22. Hi Ohad,

    Any chance on putting out a new piece on Exelixis in light of recent developments? What are your thoughts on its current valuation ($1.50 or $300mil market cap)?


  23. Ohad

    Am new here and noticed you have been spot on on many bios. Congrats!

    I think exel has good risk/rewards below $2. What is your thought? Roche CEO just said cobi/Zel got fast track for US.

    How do you assess success of METEOR and if succes, what type of sales could we expect from that?



  24. zoomilk – Thanks, unfortunately EXEL has not been a success story to date. I agree in principle that EXEL has a good risk/reward here but until they solve the debt issue I don’t see the stock going anywhere.
    Even if you ignore the RCC and HCC programs, cabo in MTC and RET+ NSCLC plus the profit share from cobimetinib should generate sales of >$200M.
    With respect to likelihood of technical success for METEOR, I would go with 30% based on the strong p2 data but also lack of randomized data in this setting.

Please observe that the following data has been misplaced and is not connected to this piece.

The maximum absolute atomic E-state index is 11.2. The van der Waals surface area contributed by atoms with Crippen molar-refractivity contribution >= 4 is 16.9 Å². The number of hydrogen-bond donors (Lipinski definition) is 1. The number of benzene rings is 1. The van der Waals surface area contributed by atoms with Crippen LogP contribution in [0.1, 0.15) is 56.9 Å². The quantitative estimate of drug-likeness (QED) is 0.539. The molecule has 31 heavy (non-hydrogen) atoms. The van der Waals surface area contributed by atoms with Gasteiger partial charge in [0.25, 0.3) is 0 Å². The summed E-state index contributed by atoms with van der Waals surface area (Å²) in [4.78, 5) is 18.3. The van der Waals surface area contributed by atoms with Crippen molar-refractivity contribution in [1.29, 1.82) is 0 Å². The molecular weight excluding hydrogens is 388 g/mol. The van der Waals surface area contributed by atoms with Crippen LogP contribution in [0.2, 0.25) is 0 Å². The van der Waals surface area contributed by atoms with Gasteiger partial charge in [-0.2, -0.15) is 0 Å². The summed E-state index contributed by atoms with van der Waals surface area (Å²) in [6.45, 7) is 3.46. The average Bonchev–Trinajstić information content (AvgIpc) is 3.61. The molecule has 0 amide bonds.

25. Thank you chad

    What break down of sales are you assuming for

    Rev for MTC (?$60M?)
    Roylaty from Cobi/Zel outside US
    Rev from Cobi/Zel in US
    Rev for RET+ NSCLC (Is this a sure thing?)



  26. Below are conservative assumptions (lower than depicted above). The RET+ NSCLC is not a sure thing but early indications were promising. The company was supposed to start a p2 study but I haven’t heard anything on that front for months.

    Rev for MTC – 50
    Roylaty from Cobi/Zel outside US – 30
    Rev from Cobi/Zel in US – 70
    Rev for RET+ NSCLC (Is this a sure thing?) – 50



  27. Thanks Ohad

    My estimates were higher, but based on your numbers, $3 is conservative, $5 fair and $8 is lofty.

    I do not think debt is a big issue. I got into this stock at $1.5 and I am seeing in it acting quite well. It could be that you have been in this stock for a long time and think that the debt issue might be what is holding this back. I think the more likely scenario is high pessimism and frustration that has led to excellent entry point for a relatively low risk/high reward situation.